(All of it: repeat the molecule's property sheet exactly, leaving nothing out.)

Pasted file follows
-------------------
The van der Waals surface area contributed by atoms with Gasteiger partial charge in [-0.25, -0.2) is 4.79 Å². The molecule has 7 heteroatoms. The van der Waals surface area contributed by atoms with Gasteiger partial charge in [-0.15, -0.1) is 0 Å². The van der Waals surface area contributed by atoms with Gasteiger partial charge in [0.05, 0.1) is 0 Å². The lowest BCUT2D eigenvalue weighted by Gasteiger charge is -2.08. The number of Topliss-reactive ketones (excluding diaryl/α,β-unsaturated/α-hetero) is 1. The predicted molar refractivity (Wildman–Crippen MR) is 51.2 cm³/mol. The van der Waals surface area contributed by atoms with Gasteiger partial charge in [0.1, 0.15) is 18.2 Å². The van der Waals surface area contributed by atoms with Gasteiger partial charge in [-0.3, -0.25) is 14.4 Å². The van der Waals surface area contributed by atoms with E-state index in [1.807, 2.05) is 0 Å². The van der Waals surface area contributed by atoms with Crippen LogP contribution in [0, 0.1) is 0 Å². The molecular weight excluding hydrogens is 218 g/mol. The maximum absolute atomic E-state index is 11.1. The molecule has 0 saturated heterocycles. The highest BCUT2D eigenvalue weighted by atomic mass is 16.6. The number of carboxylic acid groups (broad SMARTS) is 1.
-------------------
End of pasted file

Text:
The van der Waals surface area contributed by atoms with Gasteiger partial charge in [-0.25, -0.2) is 4.79 Å². The molecule has 7 heteroatoms. The van der Waals surface area contributed by atoms with Gasteiger partial charge in [-0.15, -0.1) is 0 Å². The van der Waals surface area contributed by atoms with Gasteiger partial charge in [0.05, 0.1) is 0 Å². The lowest BCUT2D eigenvalue weighted by Gasteiger charge is -2.08. The number of Topliss-reactive ketones (excluding diaryl/α,β-unsaturated/α-hetero) is 1. The predicted molar refractivity (Wildman–Crippen MR) is 51.2 cm³/mol. The van der Waals surface area contributed by atoms with Gasteiger partial charge in [0.1, 0.15) is 18.2 Å². The van der Waals surface area contributed by atoms with Gasteiger partial charge in [-0.3, -0.25) is 14.4 Å². The van der Waals surface area contributed by atoms with E-state index in [1.807, 2.05) is 0 Å². The van der Waals surface area contributed by atoms with Crippen LogP contribution in [0, 0.1) is 0 Å². The molecular weight excluding hydrogens is 218 g/mol. The maximum absolute atomic E-state index is 11.1. The molecule has 0 saturated heterocycles. The highest BCUT2D eigenvalue weighted by atomic mass is 16.6. The number of carboxylic acid groups (broad SMARTS) is 1.